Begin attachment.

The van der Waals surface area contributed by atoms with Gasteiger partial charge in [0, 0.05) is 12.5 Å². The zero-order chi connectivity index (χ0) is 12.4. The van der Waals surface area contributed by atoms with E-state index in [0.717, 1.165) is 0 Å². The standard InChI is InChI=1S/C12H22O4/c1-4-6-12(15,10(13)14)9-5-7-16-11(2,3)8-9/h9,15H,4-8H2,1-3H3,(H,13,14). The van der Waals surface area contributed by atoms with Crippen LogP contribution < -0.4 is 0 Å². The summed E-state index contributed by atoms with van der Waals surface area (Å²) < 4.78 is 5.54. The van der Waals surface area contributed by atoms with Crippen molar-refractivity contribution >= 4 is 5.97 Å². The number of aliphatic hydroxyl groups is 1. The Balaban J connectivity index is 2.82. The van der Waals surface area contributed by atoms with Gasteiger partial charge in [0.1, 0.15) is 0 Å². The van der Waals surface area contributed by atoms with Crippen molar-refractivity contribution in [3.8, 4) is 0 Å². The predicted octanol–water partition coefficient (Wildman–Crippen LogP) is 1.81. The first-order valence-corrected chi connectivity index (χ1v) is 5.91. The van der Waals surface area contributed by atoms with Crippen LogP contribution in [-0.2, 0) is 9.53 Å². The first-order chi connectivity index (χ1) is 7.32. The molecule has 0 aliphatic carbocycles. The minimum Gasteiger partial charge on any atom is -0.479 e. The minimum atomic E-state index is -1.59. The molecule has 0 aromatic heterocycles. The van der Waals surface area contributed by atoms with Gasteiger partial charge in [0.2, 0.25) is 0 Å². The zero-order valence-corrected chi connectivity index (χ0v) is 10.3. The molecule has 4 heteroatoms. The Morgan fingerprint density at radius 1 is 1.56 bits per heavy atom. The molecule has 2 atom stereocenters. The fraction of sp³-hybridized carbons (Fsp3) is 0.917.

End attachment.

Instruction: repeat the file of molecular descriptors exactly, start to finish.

The van der Waals surface area contributed by atoms with Gasteiger partial charge in [0, 0.05) is 12.5 Å². The zero-order chi connectivity index (χ0) is 12.4. The van der Waals surface area contributed by atoms with E-state index in [0.717, 1.165) is 0 Å². The standard InChI is InChI=1S/C12H22O4/c1-4-6-12(15,10(13)14)9-5-7-16-11(2,3)8-9/h9,15H,4-8H2,1-3H3,(H,13,14). The van der Waals surface area contributed by atoms with Crippen LogP contribution < -0.4 is 0 Å². The summed E-state index contributed by atoms with van der Waals surface area (Å²) < 4.78 is 5.54. The van der Waals surface area contributed by atoms with Crippen molar-refractivity contribution >= 4 is 5.97 Å². The number of aliphatic hydroxyl groups is 1. The Balaban J connectivity index is 2.82. The van der Waals surface area contributed by atoms with Gasteiger partial charge in [0.1, 0.15) is 0 Å². The van der Waals surface area contributed by atoms with Crippen molar-refractivity contribution in [3.8, 4) is 0 Å². The predicted octanol–water partition coefficient (Wildman–Crippen LogP) is 1.81. The first-order valence-corrected chi connectivity index (χ1v) is 5.91. The van der Waals surface area contributed by atoms with Crippen LogP contribution in [-0.2, 0) is 9.53 Å². The first-order chi connectivity index (χ1) is 7.32. The molecule has 0 aliphatic carbocycles. The minimum Gasteiger partial charge on any atom is -0.479 e. The minimum atomic E-state index is -1.59. The molecule has 0 aromatic heterocycles. The van der Waals surface area contributed by atoms with Gasteiger partial charge in [0.2, 0.25) is 0 Å². The zero-order valence-corrected chi connectivity index (χ0v) is 10.3. The molecule has 4 heteroatoms. The Morgan fingerprint density at radius 1 is 1.56 bits per heavy atom. The molecule has 2 atom stereocenters. The fraction of sp³-hybridized carbons (Fsp3) is 0.917.